The middle classes opted to overlook this unpleasant part of his political persona and, instead, applauded because he had promised to slay the “ma-beta” (mother and son) sarkar.
In the 2015 Bihar, there was neither a ma nor a beta for him to gore, though he did try to resurrect them as the ‘enemy.’ Meanwhile the country had become wise to Modi’s techniques and tricks. The Bihar political antagonists led by Nitish Kumar had read Modi loud and clear and were ready to repay him in kind: insult for insult, slogan for slogan, gaali for gaali.
Second, the BJP campaign in Bihar has done enormous damage to the idea of economic growth. The choice got narrowed down to ‘social justice plus development’ of the Nitish Kumar variety or the ‘development plus communalism’ of the Modi-Amit Shah type. It is most regrettable that ‘development’ as the national agenda stands discredited. It was all so needless but Modi himself abandoned it; he did not stay with the message. That too is no surprise. Because being who he is, Narendra Modi put ‘vikas’ on his rhetorical back-burner and began trading in communal metaphors. He had no qualms in invoking “the other community”. In case anyone missed the communal pitch, his comrade-in-chief, Amit Shah, made it explicit when he argued that Pakistan would be celebrating a BJP defeat.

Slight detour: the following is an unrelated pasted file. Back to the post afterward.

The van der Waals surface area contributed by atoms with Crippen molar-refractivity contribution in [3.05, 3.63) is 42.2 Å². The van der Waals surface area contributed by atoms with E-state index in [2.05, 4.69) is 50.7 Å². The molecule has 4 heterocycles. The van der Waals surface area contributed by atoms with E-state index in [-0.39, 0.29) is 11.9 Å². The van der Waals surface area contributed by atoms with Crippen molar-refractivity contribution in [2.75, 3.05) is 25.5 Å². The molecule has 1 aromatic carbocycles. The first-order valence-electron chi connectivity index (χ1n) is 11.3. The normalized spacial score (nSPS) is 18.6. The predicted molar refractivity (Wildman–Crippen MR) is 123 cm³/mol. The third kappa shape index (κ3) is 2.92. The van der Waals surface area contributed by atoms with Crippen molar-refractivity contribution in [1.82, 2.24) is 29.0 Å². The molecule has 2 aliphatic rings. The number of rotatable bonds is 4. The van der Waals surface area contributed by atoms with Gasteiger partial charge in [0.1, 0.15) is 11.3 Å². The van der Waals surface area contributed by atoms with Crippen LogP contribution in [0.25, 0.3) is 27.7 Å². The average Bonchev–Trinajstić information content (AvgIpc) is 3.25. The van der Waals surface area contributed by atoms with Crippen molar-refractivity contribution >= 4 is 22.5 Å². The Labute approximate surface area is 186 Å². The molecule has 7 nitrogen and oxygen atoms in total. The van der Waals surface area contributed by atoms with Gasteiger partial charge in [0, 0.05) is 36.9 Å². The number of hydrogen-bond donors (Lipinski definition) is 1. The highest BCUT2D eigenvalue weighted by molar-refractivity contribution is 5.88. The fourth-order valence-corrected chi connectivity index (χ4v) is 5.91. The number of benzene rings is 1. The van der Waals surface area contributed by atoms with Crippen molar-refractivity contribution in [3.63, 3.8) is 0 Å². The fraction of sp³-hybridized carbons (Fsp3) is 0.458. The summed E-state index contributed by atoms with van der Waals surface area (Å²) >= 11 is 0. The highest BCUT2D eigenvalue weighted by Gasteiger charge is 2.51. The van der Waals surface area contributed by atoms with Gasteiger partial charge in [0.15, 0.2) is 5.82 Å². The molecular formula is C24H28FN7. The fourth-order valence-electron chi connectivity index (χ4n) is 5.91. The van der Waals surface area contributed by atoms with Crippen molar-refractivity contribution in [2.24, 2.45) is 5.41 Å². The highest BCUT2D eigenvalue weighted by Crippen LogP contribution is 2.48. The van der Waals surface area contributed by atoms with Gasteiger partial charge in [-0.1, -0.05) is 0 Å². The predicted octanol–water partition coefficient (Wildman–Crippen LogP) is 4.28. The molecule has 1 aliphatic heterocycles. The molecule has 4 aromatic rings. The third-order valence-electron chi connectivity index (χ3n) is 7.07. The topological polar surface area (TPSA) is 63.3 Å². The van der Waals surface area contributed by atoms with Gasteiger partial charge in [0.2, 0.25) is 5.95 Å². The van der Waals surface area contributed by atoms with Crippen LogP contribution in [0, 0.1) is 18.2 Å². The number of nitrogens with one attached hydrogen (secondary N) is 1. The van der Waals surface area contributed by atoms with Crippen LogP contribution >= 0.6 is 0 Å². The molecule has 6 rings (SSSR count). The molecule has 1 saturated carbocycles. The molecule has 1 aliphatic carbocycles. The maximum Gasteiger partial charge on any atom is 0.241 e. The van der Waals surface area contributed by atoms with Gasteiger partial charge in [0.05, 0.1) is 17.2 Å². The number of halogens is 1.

This was back to the familiar Gujarat rhetoric of 2002. This cultivated regressive relapse has taken the sheen off Modi as a messenger of a new era of national prosperity. The prolonged Bihar spectacle has defrocked this self-promoted messiah of techno-nationalism, a man who can effortlessly woo the CEOs and other technocrats in the Silicon Valley and still practise pre-Partition politics.
Thirdly, Bihar also highlighted Narenda Modi’s single-minded preoccupation with the relentless accumulation of power. After Bihar, it would have been West Bengal, then Uttar Pradesh. The unspoken message was clear: Control the Rajya Sabha, become invincible, answerable to none, or may be, if at all, only to the Nagpur bosses. Bihar was invited to pay its democratic obeisance to the new Mughal. The invitation was spurned. When even so mature a political leader like Mufti Mohammed Sayeed allows himself to suggest that Modi would be Prime Minister for the next 10 years, the Indian people’s democratic soul became restless.